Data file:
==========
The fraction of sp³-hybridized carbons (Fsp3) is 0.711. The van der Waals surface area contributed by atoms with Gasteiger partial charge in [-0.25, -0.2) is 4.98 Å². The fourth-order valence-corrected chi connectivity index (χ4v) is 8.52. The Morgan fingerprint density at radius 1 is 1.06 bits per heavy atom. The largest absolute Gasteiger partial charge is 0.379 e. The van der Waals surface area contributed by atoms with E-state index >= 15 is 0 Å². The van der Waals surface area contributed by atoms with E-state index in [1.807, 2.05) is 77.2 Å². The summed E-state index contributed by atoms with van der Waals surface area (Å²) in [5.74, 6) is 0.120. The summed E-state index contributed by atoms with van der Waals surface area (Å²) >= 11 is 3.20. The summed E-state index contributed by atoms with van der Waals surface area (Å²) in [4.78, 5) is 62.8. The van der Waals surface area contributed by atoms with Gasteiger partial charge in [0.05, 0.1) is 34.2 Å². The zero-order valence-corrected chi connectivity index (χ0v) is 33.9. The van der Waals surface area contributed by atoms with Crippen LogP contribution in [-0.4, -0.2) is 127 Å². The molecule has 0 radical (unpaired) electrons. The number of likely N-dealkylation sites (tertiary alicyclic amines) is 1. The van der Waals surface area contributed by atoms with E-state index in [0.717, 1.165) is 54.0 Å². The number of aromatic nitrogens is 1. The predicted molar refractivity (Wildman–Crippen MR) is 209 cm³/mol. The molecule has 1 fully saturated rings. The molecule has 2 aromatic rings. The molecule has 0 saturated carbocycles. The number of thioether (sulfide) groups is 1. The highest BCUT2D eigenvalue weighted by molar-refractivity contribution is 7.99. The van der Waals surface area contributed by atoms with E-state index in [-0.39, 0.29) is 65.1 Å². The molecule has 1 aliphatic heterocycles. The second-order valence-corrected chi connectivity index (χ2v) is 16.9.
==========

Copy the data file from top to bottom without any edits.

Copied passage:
The fraction of sp³-hybridized carbons (Fsp3) is 0.711. The van der Waals surface area contributed by atoms with Gasteiger partial charge in [-0.25, -0.2) is 4.98 Å². The fourth-order valence-corrected chi connectivity index (χ4v) is 8.52. The Morgan fingerprint density at radius 1 is 1.06 bits per heavy atom. The largest absolute Gasteiger partial charge is 0.379 e. The van der Waals surface area contributed by atoms with E-state index >= 15 is 0 Å². The van der Waals surface area contributed by atoms with E-state index in [1.807, 2.05) is 77.2 Å². The summed E-state index contributed by atoms with van der Waals surface area (Å²) in [5.74, 6) is 0.120. The summed E-state index contributed by atoms with van der Waals surface area (Å²) >= 11 is 3.20. The summed E-state index contributed by atoms with van der Waals surface area (Å²) in [4.78, 5) is 62.8. The van der Waals surface area contributed by atoms with Gasteiger partial charge in [0.05, 0.1) is 34.2 Å². The zero-order valence-corrected chi connectivity index (χ0v) is 33.9. The van der Waals surface area contributed by atoms with Crippen LogP contribution in [-0.4, -0.2) is 127 Å². The molecule has 0 radical (unpaired) electrons. The number of likely N-dealkylation sites (tertiary alicyclic amines) is 1. The van der Waals surface area contributed by atoms with E-state index in [0.717, 1.165) is 54.0 Å². The number of aromatic nitrogens is 1. The predicted molar refractivity (Wildman–Crippen MR) is 209 cm³/mol. The molecule has 1 fully saturated rings. The molecule has 2 aromatic rings. The molecule has 0 saturated carbocycles. The number of thioether (sulfide) groups is 1. The highest BCUT2D eigenvalue weighted by molar-refractivity contribution is 7.99. The van der Waals surface area contributed by atoms with E-state index in [-0.39, 0.29) is 65.1 Å². The molecule has 1 aliphatic heterocycles. The second-order valence-corrected chi connectivity index (χ2v) is 16.9.